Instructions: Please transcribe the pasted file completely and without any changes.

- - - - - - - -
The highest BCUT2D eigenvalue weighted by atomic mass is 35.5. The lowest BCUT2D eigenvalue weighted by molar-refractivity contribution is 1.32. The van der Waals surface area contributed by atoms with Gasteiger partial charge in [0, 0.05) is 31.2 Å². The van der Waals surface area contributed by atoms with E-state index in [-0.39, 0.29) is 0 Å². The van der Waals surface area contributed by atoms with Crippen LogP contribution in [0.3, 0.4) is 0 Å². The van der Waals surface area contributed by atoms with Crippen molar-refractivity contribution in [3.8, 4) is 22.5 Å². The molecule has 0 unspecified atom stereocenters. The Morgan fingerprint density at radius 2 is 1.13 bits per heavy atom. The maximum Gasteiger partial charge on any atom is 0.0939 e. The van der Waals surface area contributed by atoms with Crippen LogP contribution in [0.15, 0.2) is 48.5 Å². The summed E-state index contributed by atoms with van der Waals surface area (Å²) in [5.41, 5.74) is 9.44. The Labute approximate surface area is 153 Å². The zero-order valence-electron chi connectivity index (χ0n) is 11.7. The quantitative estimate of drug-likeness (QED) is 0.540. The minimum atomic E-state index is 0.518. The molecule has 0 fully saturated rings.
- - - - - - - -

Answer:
The highest BCUT2D eigenvalue weighted by atomic mass is 35.5. The lowest BCUT2D eigenvalue weighted by molar-refractivity contribution is 1.32. The van der Waals surface area contributed by atoms with Gasteiger partial charge in [0, 0.05) is 31.2 Å². The van der Waals surface area contributed by atoms with E-state index in [-0.39, 0.29) is 0 Å². The van der Waals surface area contributed by atoms with Crippen LogP contribution in [0.3, 0.4) is 0 Å². The van der Waals surface area contributed by atoms with Crippen molar-refractivity contribution in [3.8, 4) is 22.5 Å². The molecule has 0 unspecified atom stereocenters. The Morgan fingerprint density at radius 2 is 1.13 bits per heavy atom. The maximum Gasteiger partial charge on any atom is 0.0939 e. The van der Waals surface area contributed by atoms with Crippen LogP contribution in [0.15, 0.2) is 48.5 Å². The summed E-state index contributed by atoms with van der Waals surface area (Å²) in [5.41, 5.74) is 9.44. The Labute approximate surface area is 153 Å². The zero-order valence-electron chi connectivity index (χ0n) is 11.7. The quantitative estimate of drug-likeness (QED) is 0.540. The minimum atomic E-state index is 0.518. The molecule has 0 fully saturated rings.